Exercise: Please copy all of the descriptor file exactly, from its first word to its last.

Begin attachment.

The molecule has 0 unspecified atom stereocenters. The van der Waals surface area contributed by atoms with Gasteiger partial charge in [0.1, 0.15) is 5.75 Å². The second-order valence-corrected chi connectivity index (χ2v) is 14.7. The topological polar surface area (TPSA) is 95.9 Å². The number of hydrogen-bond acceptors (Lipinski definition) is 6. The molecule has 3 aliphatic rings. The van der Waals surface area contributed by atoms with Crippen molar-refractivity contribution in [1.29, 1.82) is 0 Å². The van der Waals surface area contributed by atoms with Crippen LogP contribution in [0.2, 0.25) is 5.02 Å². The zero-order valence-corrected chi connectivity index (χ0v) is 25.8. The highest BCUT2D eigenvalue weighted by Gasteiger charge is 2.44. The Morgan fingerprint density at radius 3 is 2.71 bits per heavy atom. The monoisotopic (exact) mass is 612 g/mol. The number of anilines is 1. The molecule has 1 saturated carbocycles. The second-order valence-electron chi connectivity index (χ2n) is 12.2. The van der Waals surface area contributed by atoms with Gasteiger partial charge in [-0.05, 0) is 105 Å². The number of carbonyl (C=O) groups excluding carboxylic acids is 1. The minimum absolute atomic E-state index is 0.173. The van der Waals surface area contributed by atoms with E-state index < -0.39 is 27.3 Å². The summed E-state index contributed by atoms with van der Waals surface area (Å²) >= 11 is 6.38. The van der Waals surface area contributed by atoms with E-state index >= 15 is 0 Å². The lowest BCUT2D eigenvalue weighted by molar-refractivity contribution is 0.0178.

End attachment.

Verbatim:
The molecule has 0 unspecified atom stereocenters. The van der Waals surface area contributed by atoms with Gasteiger partial charge in [0.1, 0.15) is 5.75 Å². The second-order valence-corrected chi connectivity index (χ2v) is 14.7. The topological polar surface area (TPSA) is 95.9 Å². The number of hydrogen-bond acceptors (Lipinski definition) is 6. The molecule has 3 aliphatic rings. The van der Waals surface area contributed by atoms with Crippen molar-refractivity contribution in [1.29, 1.82) is 0 Å². The van der Waals surface area contributed by atoms with Crippen LogP contribution in [0.2, 0.25) is 5.02 Å². The zero-order valence-corrected chi connectivity index (χ0v) is 25.8. The highest BCUT2D eigenvalue weighted by Gasteiger charge is 2.44. The Morgan fingerprint density at radius 3 is 2.71 bits per heavy atom. The monoisotopic (exact) mass is 612 g/mol. The number of anilines is 1. The molecule has 1 saturated carbocycles. The second-order valence-electron chi connectivity index (χ2n) is 12.2. The van der Waals surface area contributed by atoms with Gasteiger partial charge in [-0.05, 0) is 105 Å². The number of carbonyl (C=O) groups excluding carboxylic acids is 1. The minimum absolute atomic E-state index is 0.173. The van der Waals surface area contributed by atoms with E-state index < -0.39 is 27.3 Å². The summed E-state index contributed by atoms with van der Waals surface area (Å²) >= 11 is 6.38. The van der Waals surface area contributed by atoms with E-state index >= 15 is 0 Å². The lowest BCUT2D eigenvalue weighted by molar-refractivity contribution is 0.0178.